Ocean Newsletter

【Ocean Newsletter】Back issues

No.405 June 20, 2017
  • International Rule Making Process Based on Scientific Recommendations —Looking back on the 13th Meeting of the Conference of Parties to the Convention on Biological Diversity—
    Minako TAKIZAWA
    Science Journalist
  • Environmental Education Efforts of Odaiba Seaside Park
    Kenji MORITA
    Executive Director, Association for Shore Environment Creation
  • Thoughts on Creating Wood-based Surfboards
    Genki TERAUCHI
    Senior Researcher, Northwest Pacific Region Environmental Cooperation Center

International Rule Making Process Based on Scientific Recommendations —Looking back on the 13th Meeting of the Conference of Parties to the Convention on Biological Diversity—

Minako TAKIZAWA
Science Journalist

I had the opportunity to attend the 13th Meeting of the Conference of Parties to the Convention on Biological Diversity, held in Cancun, Mexico in December 2016. Here I will look back on the conference, which resolved that efforts be strengthened towards the "mainstreaming" of biodiversity. I will also consider bridge-building activities between science and policy with regards to the international rule making process, as it concerns the conservation and use of our oceans.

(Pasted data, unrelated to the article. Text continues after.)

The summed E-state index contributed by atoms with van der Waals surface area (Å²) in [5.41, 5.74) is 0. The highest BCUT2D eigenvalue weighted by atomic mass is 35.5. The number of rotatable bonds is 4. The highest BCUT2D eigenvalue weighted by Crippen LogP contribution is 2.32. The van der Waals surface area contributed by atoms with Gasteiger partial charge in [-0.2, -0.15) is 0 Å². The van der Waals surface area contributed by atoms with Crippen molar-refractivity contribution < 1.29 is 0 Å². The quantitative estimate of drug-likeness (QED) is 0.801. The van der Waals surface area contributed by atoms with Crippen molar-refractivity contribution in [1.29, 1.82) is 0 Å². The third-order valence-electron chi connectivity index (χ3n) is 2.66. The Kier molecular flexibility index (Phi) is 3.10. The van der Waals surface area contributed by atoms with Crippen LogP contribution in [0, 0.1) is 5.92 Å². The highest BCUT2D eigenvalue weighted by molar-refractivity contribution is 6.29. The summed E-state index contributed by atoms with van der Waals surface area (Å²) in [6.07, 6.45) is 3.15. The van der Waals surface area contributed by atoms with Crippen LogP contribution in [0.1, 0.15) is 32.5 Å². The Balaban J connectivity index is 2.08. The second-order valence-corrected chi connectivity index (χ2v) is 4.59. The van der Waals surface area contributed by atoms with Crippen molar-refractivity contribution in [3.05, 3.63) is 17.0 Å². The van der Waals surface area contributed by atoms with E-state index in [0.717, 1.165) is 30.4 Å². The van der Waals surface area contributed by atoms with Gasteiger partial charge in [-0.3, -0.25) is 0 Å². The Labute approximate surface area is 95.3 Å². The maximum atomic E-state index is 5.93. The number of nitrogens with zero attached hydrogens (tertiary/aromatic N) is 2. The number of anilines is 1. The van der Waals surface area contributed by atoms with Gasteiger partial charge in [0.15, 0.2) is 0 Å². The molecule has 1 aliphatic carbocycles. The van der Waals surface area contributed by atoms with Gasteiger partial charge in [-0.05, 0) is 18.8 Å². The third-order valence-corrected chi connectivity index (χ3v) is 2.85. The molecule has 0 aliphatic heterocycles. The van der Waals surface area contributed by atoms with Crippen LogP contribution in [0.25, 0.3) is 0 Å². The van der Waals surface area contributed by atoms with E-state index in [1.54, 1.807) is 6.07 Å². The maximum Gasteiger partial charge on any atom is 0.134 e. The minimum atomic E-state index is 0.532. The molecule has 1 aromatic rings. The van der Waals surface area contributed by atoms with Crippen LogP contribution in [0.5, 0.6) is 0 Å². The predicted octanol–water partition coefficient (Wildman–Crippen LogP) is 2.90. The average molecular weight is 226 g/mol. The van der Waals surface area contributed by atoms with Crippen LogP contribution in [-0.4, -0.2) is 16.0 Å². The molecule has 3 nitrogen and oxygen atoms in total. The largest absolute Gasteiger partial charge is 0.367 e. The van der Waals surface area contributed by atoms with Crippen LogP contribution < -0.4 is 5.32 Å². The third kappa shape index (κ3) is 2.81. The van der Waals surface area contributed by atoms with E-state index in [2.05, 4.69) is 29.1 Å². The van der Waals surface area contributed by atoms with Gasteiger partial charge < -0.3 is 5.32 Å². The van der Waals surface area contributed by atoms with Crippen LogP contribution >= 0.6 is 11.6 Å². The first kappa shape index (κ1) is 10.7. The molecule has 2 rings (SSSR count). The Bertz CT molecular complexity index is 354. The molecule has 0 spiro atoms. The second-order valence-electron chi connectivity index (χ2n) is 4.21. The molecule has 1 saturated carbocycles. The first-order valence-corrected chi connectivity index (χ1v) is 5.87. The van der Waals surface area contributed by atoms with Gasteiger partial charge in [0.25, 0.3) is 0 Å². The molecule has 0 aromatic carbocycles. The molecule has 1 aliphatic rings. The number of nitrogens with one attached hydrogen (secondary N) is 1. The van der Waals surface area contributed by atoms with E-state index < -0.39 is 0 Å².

Environmental Education Efforts of Odaiba Seaside Park

Kenji MORITA
Executive Director, Association for Shore Environment Creation

Originating with a request for cooperation from the Environment Bureau of the Minato Ward Government in Tokyo, the environmental recovery and education activities of Odaiba Seaside Park, beginning with the cultivation of seaweed, have developed into a sustainable framework based on public-private partnerships and the local community. Under the mayor's slogan of "Odaiba! An ocean where you can swim," we believe the activities will widen the existing framework, and help to send a message to the world about the functions and appeal of urban shore environments.

Thoughts on Creating Wood-based Surfboards

Genki TERAUCHI
Senior Researcher, Northwest Pacific Region Environmental Cooperation Center

Things we can do to improve the ocean environment in the water are limited, so we must also look at the land that lies behind it. By creating surfboards from locally harvested trees and riding them on waves at the end of the rivers that flow down from the mountains, we can feel connections between the forest, rivers, and ocean, and appreciate being part them. I believe that spreading this sprit with others could be a step forward towards the conservation and restoration of coastal environments.

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